1. God adopted us as his children.
We have a new Father and a new family. This breaks the fatalistic forces of our “family of origin.” “Do not call anyone on earth your father; for One is your Father, he who is in heaven” (Matthew 23:9).
I once heard a young man quote Hebrews 12:10-11 with tears of deep conviction and great joy because they assured him that he was not doomed to think of God in terms of his abusive earthly father: “They [our earthly fathers] disciplined us for a short time as seemed best to them, but He disciplines us for our good, so that we share his holiness. All discipline for the moment seems not to be joyful, but sorrowful; yet to those who have been trained by it, afterwards it yields the peaceful fruit of righteousness.”
They did this … but he does that. This is a life-changing truth. We can know it, believe it and be changed by it, no matter what kind of earthly fathers we have. God reveals himself in his word to revolutionize our thinking about his fatherhood. We are not cursed to think in the old categories if our upbringing was defective.
2. God loves us as his children.
We are “loved children.” The command to imitate the love of God does not hang in the air; it comes with power: “Be imitators of God as loved children.” “Love!” is the command and “being loved” is the power.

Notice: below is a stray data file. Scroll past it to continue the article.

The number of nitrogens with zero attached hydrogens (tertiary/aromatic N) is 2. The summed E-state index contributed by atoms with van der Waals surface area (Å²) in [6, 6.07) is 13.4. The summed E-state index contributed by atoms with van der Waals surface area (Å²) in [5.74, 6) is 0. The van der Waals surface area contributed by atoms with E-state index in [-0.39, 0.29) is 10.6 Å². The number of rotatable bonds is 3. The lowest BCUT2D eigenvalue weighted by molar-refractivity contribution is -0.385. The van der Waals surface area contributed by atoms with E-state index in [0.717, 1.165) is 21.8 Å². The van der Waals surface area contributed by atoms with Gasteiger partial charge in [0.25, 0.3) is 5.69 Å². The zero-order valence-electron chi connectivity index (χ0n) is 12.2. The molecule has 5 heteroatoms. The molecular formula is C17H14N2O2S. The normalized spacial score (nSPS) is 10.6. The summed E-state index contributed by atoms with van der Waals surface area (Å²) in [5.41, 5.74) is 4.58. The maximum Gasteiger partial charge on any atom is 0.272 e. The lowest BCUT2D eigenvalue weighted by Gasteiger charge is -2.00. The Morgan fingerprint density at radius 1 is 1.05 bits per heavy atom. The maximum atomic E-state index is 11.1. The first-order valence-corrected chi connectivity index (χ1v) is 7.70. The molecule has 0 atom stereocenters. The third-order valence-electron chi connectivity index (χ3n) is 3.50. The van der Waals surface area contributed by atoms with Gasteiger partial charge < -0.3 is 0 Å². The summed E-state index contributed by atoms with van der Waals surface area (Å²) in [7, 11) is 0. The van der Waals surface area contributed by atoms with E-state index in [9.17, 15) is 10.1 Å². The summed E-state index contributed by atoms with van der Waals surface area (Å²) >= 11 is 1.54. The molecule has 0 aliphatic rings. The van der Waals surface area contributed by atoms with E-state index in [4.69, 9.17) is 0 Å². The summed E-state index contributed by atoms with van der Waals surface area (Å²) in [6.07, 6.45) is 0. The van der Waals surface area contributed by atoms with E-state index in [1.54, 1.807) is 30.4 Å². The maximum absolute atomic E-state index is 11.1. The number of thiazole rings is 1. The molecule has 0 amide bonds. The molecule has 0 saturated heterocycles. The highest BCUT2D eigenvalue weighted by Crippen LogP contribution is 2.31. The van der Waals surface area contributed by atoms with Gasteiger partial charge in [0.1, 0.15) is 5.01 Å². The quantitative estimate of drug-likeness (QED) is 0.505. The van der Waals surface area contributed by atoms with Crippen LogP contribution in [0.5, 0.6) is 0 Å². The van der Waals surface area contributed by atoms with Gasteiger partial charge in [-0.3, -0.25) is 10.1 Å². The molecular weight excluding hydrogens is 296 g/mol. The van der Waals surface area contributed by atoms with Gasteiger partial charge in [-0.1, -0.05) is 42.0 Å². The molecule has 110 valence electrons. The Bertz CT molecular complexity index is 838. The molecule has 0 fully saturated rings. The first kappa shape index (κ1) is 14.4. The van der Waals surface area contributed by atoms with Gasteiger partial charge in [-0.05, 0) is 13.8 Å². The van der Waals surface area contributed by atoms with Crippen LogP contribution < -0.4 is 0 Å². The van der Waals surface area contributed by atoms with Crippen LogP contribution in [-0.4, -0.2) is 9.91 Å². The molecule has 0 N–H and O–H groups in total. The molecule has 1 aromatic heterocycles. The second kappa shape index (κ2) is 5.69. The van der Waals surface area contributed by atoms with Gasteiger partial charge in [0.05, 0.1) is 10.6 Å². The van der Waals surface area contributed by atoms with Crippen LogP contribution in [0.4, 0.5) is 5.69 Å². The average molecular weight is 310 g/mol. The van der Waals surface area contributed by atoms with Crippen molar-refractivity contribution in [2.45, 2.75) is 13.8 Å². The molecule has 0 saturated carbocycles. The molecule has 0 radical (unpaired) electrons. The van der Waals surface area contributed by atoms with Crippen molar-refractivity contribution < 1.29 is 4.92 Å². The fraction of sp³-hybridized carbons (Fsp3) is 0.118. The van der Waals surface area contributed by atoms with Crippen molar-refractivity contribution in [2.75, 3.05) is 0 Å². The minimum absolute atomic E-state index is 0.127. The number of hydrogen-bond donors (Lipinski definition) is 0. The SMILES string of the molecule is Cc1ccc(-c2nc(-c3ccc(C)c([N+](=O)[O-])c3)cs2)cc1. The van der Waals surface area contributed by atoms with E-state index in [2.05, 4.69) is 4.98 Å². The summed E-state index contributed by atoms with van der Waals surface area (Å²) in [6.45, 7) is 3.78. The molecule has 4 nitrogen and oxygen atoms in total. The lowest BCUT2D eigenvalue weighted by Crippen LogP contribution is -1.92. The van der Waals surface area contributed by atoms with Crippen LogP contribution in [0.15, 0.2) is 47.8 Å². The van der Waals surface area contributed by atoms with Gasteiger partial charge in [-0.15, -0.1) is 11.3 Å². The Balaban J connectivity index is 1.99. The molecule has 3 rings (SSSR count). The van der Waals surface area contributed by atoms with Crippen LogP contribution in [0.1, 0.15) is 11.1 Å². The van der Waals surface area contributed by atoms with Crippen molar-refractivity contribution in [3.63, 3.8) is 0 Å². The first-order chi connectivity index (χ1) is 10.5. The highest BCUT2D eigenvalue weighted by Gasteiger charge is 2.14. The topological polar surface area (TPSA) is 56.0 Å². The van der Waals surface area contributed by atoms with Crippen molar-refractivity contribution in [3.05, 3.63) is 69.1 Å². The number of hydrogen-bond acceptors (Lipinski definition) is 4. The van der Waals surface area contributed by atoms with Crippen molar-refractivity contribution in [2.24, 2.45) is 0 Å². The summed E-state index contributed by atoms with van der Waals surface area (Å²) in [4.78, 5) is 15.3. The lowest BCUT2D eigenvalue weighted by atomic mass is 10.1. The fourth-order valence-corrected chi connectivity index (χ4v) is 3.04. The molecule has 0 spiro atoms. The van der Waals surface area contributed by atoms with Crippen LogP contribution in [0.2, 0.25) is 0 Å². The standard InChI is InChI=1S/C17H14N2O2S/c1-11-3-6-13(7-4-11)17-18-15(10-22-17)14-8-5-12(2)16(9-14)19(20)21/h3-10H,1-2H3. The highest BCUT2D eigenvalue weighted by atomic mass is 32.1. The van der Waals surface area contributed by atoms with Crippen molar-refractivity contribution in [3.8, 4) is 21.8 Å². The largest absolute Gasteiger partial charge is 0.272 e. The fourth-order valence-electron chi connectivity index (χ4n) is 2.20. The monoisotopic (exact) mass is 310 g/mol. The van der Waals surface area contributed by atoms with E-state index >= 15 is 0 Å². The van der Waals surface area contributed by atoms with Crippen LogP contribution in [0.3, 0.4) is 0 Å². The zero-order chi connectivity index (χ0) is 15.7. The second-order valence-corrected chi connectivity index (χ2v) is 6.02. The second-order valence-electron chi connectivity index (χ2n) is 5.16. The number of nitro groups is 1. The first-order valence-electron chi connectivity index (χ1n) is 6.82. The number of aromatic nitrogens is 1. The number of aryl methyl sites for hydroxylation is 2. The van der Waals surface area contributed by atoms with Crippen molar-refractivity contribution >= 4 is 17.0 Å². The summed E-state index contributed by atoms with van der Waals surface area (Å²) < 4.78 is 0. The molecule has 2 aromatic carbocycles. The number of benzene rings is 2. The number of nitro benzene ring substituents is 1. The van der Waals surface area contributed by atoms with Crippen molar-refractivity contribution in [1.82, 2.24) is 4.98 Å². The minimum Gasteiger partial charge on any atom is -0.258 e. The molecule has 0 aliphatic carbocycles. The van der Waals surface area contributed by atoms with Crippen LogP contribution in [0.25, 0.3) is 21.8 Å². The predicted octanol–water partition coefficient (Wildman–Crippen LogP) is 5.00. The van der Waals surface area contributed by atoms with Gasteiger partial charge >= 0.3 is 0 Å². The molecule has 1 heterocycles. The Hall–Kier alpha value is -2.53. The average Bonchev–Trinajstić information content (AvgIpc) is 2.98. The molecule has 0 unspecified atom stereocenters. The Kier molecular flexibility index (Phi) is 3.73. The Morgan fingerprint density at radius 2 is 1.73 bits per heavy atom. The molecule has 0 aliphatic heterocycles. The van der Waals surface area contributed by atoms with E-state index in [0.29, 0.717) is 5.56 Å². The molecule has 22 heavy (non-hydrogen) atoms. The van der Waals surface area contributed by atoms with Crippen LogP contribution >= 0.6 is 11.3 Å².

3. God has forgiven us in Christ.
Be tender-hearted and forgiving just as God in Christ forgave you. What God did for us becomes the power to change. He forgave us. That opens a relationship of love and a future of hope. And does not tenderheartedness flow from a heart overwhelmed with being loved undeservedly and being secured eternally? The command to be tenderhearted has more to do with what God has done for you than what your mother or father did to you. You are not enslaved to your past.
4. Christ loved you and gave himself up for you.
“Walk in love just as Christ loved you.” The command to walk in love comes with life-changing truth that we are loved. At the moment when there is a chance to love, and some voice says, “You are not a loving person,” you can say, “Christ’s love for me makes me a new kind of person. His command to love is just as surely possible for me as his promise of love is true for me.”
My plea is that you resist fatalism with all your might. No, with all God’s might. Change is possible. Pursue it until you are perfected at the coming of Christ.